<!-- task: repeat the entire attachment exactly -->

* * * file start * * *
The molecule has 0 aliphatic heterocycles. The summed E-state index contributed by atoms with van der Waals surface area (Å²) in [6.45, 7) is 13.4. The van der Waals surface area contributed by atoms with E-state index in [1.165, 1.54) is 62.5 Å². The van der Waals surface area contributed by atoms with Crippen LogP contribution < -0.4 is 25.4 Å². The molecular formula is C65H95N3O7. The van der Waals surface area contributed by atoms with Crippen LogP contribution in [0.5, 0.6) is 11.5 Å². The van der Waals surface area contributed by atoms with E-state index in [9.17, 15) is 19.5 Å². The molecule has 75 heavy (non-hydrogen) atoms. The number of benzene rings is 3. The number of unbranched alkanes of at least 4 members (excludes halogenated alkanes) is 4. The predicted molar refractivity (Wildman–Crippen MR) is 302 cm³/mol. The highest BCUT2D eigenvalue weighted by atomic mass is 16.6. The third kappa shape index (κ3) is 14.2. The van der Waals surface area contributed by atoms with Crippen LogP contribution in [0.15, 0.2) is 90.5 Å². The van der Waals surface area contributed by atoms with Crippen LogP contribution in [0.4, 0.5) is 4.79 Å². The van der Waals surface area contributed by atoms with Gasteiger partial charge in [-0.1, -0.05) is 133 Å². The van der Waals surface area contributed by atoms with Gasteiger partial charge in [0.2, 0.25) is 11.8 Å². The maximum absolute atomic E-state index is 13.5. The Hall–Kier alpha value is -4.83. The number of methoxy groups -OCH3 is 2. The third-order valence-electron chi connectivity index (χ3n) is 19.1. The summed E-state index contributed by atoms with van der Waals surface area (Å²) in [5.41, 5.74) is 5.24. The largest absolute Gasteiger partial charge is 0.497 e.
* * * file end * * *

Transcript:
The molecule has 0 aliphatic heterocycles. The summed E-state index contributed by atoms with van der Waals surface area (Å²) in [6.45, 7) is 13.4. The van der Waals surface area contributed by atoms with E-state index in [1.165, 1.54) is 62.5 Å². The van der Waals surface area contributed by atoms with Crippen LogP contribution < -0.4 is 25.4 Å². The molecular formula is C65H95N3O7. The van der Waals surface area contributed by atoms with Crippen LogP contribution in [0.5, 0.6) is 11.5 Å². The van der Waals surface area contributed by atoms with E-state index in [9.17, 15) is 19.5 Å². The molecule has 75 heavy (non-hydrogen) atoms. The number of benzene rings is 3. The number of unbranched alkanes of at least 4 members (excludes halogenated alkanes) is 4. The predicted molar refractivity (Wildman–Crippen MR) is 302 cm³/mol. The highest BCUT2D eigenvalue weighted by atomic mass is 16.6. The third kappa shape index (κ3) is 14.2. The van der Waals surface area contributed by atoms with Crippen LogP contribution in [0.15, 0.2) is 90.5 Å². The van der Waals surface area contributed by atoms with Crippen LogP contribution in [0.4, 0.5) is 4.79 Å². The van der Waals surface area contributed by atoms with Gasteiger partial charge in [-0.1, -0.05) is 133 Å². The van der Waals surface area contributed by atoms with Gasteiger partial charge in [0.2, 0.25) is 11.8 Å². The maximum absolute atomic E-state index is 13.5. The Hall–Kier alpha value is -4.83. The number of methoxy groups -OCH3 is 2. The third-order valence-electron chi connectivity index (χ3n) is 19.1. The summed E-state index contributed by atoms with van der Waals surface area (Å²) in [5.41, 5.74) is 5.24. The largest absolute Gasteiger partial charge is 0.497 e.